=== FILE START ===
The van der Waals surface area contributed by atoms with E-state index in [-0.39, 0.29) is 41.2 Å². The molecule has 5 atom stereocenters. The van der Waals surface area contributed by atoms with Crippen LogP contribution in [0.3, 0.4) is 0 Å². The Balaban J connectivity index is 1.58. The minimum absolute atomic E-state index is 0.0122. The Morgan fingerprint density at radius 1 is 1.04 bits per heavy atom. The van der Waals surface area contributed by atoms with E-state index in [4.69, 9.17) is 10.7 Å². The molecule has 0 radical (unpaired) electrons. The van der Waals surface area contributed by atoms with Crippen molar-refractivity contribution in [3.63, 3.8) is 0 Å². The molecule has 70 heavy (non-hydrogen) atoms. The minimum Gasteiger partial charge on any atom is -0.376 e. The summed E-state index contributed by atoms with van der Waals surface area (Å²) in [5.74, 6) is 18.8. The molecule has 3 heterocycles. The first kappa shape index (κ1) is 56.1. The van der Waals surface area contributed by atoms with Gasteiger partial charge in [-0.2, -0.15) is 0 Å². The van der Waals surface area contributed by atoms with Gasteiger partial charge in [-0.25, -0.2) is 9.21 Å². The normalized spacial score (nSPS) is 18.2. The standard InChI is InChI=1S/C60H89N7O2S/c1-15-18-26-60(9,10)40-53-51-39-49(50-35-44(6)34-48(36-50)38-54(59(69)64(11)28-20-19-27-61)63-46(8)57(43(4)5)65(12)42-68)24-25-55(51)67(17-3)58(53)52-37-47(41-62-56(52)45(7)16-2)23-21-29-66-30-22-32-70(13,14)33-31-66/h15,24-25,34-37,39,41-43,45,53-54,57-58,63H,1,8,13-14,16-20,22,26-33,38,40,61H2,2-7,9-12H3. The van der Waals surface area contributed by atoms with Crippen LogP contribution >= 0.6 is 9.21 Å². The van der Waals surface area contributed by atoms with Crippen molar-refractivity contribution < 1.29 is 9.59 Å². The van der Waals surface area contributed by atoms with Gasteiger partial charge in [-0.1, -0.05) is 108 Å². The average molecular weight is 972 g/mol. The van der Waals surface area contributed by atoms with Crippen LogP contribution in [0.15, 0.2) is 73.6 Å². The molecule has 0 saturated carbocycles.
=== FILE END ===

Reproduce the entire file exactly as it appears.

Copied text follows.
The van der Waals surface area contributed by atoms with E-state index in [-0.39, 0.29) is 41.2 Å². The molecule has 5 atom stereocenters. The van der Waals surface area contributed by atoms with Crippen LogP contribution in [0.3, 0.4) is 0 Å². The Balaban J connectivity index is 1.58. The minimum absolute atomic E-state index is 0.0122. The Morgan fingerprint density at radius 1 is 1.04 bits per heavy atom. The van der Waals surface area contributed by atoms with E-state index in [4.69, 9.17) is 10.7 Å². The molecule has 0 radical (unpaired) electrons. The van der Waals surface area contributed by atoms with Crippen molar-refractivity contribution in [3.63, 3.8) is 0 Å². The molecule has 70 heavy (non-hydrogen) atoms. The minimum Gasteiger partial charge on any atom is -0.376 e. The summed E-state index contributed by atoms with van der Waals surface area (Å²) in [5.74, 6) is 18.8. The molecule has 3 heterocycles. The first kappa shape index (κ1) is 56.1. The van der Waals surface area contributed by atoms with Gasteiger partial charge in [-0.2, -0.15) is 0 Å². The van der Waals surface area contributed by atoms with Gasteiger partial charge in [-0.25, -0.2) is 9.21 Å². The normalized spacial score (nSPS) is 18.2. The standard InChI is InChI=1S/C60H89N7O2S/c1-15-18-26-60(9,10)40-53-51-39-49(50-35-44(6)34-48(36-50)38-54(59(69)64(11)28-20-19-27-61)63-46(8)57(43(4)5)65(12)42-68)24-25-55(51)67(17-3)58(53)52-37-47(41-62-56(52)45(7)16-2)23-21-29-66-30-22-32-70(13,14)33-31-66/h15,24-25,34-37,39,41-43,45,53-54,57-58,63H,1,8,13-14,16-20,22,26-33,38,40,61H2,2-7,9-12H3. The van der Waals surface area contributed by atoms with Crippen LogP contribution >= 0.6 is 9.21 Å². The van der Waals surface area contributed by atoms with Crippen molar-refractivity contribution < 1.29 is 9.59 Å². The van der Waals surface area contributed by atoms with Gasteiger partial charge in [-0.1, -0.05) is 108 Å². The average molecular weight is 972 g/mol. The van der Waals surface area contributed by atoms with Crippen LogP contribution in [0.15, 0.2) is 73.6 Å². The molecule has 0 saturated carbocycles.